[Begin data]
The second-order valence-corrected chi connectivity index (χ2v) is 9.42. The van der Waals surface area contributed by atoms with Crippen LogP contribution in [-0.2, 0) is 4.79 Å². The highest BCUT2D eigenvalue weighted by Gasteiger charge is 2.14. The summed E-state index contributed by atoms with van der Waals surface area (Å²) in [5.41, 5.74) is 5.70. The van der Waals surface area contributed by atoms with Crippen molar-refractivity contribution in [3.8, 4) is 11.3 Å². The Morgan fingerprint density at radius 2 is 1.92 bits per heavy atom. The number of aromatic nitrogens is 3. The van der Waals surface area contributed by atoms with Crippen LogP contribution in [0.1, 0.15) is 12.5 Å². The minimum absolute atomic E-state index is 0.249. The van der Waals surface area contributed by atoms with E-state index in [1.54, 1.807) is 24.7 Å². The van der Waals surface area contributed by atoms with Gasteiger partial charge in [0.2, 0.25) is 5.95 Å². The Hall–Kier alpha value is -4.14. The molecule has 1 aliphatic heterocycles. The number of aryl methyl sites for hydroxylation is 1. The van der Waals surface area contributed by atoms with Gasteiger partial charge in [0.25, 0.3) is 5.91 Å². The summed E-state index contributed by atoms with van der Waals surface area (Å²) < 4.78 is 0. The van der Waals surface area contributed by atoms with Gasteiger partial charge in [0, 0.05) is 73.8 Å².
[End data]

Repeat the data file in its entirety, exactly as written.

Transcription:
The second-order valence-corrected chi connectivity index (χ2v) is 9.42. The van der Waals surface area contributed by atoms with Crippen LogP contribution in [-0.2, 0) is 4.79 Å². The highest BCUT2D eigenvalue weighted by Gasteiger charge is 2.14. The summed E-state index contributed by atoms with van der Waals surface area (Å²) in [5.41, 5.74) is 5.70. The van der Waals surface area contributed by atoms with Crippen molar-refractivity contribution in [3.8, 4) is 11.3 Å². The Morgan fingerprint density at radius 2 is 1.92 bits per heavy atom. The number of aromatic nitrogens is 3. The van der Waals surface area contributed by atoms with Crippen LogP contribution in [0.1, 0.15) is 12.5 Å². The minimum absolute atomic E-state index is 0.249. The van der Waals surface area contributed by atoms with E-state index in [1.54, 1.807) is 24.7 Å². The van der Waals surface area contributed by atoms with Gasteiger partial charge in [0.2, 0.25) is 5.95 Å². The Hall–Kier alpha value is -4.14. The molecule has 1 aliphatic heterocycles. The number of aryl methyl sites for hydroxylation is 1. The van der Waals surface area contributed by atoms with Gasteiger partial charge in [0.25, 0.3) is 5.91 Å². The summed E-state index contributed by atoms with van der Waals surface area (Å²) < 4.78 is 0. The van der Waals surface area contributed by atoms with Gasteiger partial charge in [0, 0.05) is 73.8 Å².